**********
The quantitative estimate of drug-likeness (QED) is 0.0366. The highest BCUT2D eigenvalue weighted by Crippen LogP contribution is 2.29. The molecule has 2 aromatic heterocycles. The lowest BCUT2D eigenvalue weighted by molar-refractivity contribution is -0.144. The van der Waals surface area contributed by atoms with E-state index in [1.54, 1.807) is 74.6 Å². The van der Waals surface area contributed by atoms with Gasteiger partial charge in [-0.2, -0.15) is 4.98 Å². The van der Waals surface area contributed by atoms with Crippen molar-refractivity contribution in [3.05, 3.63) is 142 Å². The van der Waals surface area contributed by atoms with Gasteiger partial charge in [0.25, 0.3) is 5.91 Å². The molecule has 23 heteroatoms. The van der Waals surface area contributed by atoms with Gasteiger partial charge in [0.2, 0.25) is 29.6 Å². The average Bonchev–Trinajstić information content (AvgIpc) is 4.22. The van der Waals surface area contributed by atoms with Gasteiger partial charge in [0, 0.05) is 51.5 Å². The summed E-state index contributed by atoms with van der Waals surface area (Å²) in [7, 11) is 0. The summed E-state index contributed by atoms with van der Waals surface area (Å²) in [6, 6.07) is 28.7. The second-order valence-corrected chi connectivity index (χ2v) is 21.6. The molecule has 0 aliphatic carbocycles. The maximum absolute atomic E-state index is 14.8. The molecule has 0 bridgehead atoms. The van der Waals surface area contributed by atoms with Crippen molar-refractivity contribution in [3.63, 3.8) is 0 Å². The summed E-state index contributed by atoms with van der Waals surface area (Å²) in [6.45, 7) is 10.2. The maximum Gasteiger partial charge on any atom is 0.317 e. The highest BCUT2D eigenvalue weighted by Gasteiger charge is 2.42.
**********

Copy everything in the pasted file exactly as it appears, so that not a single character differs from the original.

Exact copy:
The quantitative estimate of drug-likeness (QED) is 0.0366. The highest BCUT2D eigenvalue weighted by Crippen LogP contribution is 2.29. The molecule has 2 aromatic heterocycles. The lowest BCUT2D eigenvalue weighted by molar-refractivity contribution is -0.144. The van der Waals surface area contributed by atoms with E-state index in [1.54, 1.807) is 74.6 Å². The van der Waals surface area contributed by atoms with Gasteiger partial charge in [-0.2, -0.15) is 4.98 Å². The van der Waals surface area contributed by atoms with Crippen molar-refractivity contribution in [3.05, 3.63) is 142 Å². The van der Waals surface area contributed by atoms with Gasteiger partial charge in [0.25, 0.3) is 5.91 Å². The molecule has 23 heteroatoms. The van der Waals surface area contributed by atoms with Gasteiger partial charge in [0.2, 0.25) is 29.6 Å². The average Bonchev–Trinajstić information content (AvgIpc) is 4.22. The van der Waals surface area contributed by atoms with Gasteiger partial charge in [0, 0.05) is 51.5 Å². The summed E-state index contributed by atoms with van der Waals surface area (Å²) in [7, 11) is 0. The summed E-state index contributed by atoms with van der Waals surface area (Å²) in [6, 6.07) is 28.7. The second-order valence-corrected chi connectivity index (χ2v) is 21.6. The molecule has 0 aliphatic carbocycles. The maximum absolute atomic E-state index is 14.8. The molecule has 0 bridgehead atoms. The van der Waals surface area contributed by atoms with Crippen molar-refractivity contribution in [3.63, 3.8) is 0 Å². The summed E-state index contributed by atoms with van der Waals surface area (Å²) in [6.45, 7) is 10.2. The maximum Gasteiger partial charge on any atom is 0.317 e. The highest BCUT2D eigenvalue weighted by Gasteiger charge is 2.42.